Earlier this month, American Commercial Lines announced plans to buy American Electric Power’s AEP River Operations for $550 million. AEP has a fleet of 58 towboats and 2,269 barges and 1,090 employees. Headquartered in Chesterfield, Mo., AEP River Operations earned $49 million in 2014 compared to $12 million in 2013.
Brent Dibner, president, Dibner Maritime Associates, a Chestnut Hill, Mass., industry management consulting firm, has worked with ACL on a number of projects over the years and knows the company well. He was out of the country at the time of the announcement and was late coming to the comment party.
“It’s a fundamentally bigger company with bigger market share and bigger value,” Dibner said in a phone interview from Spain. “We now see ACL once again being reborn. Ingram [Barge] and ACL effectively solidifying the dry cargo market. These are really well run companies.”
When the sale closes, sometime before the end of the year, ACL will acquire AEP River Operations by purchasing all of the stock of AEP Resources, the parent company of AEP River Operations. ACL will assume all assets and liabilities of AEP River Operations. “I suspect that AEP wanted to get out of the barge business and concentrate on its core utility business,” said Dibner. “Essentially, ACL has bought a company that was its rival. You’re seeing the consolidation of the dry [cargo] arena.”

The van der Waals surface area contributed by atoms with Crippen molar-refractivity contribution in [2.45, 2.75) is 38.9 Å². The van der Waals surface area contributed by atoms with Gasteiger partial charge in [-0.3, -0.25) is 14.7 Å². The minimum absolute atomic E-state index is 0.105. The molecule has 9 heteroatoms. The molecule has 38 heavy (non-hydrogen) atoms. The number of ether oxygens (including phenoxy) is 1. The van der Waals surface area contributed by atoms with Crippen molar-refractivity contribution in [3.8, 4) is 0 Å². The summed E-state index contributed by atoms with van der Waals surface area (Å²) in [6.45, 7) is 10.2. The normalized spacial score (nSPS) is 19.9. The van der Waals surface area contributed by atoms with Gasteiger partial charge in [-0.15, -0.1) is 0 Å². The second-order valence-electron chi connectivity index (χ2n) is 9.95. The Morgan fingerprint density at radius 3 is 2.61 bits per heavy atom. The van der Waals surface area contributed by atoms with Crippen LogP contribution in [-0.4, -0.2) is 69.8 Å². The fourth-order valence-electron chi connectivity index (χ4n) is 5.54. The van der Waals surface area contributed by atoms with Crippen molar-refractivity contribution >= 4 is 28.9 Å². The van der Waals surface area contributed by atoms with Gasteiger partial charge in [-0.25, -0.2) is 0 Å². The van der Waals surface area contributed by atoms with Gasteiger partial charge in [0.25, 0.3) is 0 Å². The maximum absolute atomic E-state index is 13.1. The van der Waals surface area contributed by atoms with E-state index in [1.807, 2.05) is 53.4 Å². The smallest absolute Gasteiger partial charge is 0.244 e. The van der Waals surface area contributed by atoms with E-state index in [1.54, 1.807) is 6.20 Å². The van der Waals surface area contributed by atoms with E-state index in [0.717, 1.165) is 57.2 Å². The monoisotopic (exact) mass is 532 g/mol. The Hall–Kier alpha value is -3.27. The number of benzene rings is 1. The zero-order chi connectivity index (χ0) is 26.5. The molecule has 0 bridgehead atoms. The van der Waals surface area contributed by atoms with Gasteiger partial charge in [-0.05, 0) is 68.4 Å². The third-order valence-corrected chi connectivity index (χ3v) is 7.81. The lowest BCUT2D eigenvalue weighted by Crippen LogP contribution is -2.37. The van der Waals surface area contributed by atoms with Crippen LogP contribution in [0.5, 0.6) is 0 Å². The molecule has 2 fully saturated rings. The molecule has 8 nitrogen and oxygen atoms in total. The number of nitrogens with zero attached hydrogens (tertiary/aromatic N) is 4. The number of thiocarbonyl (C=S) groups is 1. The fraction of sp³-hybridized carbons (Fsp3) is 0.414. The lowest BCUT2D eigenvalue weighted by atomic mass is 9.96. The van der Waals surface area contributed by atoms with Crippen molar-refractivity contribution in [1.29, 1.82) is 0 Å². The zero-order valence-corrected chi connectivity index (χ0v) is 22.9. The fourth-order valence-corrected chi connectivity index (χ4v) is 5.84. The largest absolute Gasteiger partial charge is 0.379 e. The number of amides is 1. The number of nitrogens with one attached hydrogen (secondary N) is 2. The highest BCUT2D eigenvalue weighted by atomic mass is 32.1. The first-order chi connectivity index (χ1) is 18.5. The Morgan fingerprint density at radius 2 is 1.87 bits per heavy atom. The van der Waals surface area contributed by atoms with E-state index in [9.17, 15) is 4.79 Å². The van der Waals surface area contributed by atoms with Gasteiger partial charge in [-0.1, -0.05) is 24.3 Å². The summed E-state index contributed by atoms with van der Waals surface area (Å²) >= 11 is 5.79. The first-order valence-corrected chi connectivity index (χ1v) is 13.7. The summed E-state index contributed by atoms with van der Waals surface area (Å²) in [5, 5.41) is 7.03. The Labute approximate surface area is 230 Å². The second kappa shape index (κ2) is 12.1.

For now, AEP will retain ownership of its captive barge fleet that delivers coal to the company’s regulated coal-fueled power plants owned by Appalachian Power, Kentucky Power and Indiana Michigan Power. AEP has signed a contract with ACL to dispatch and operate AEP’s captive barge fleet through the end of 2016. The captive barge fleet delivers about 19 million tons of coal annually to AEP’s regulated power plants. The fleet has 12 towboats, 498 barges and 229 employees.
New federal environmental regulations have affected utilities, especially coal-fired plants. “Does this change the course of coal in this country? No,” said Dibner.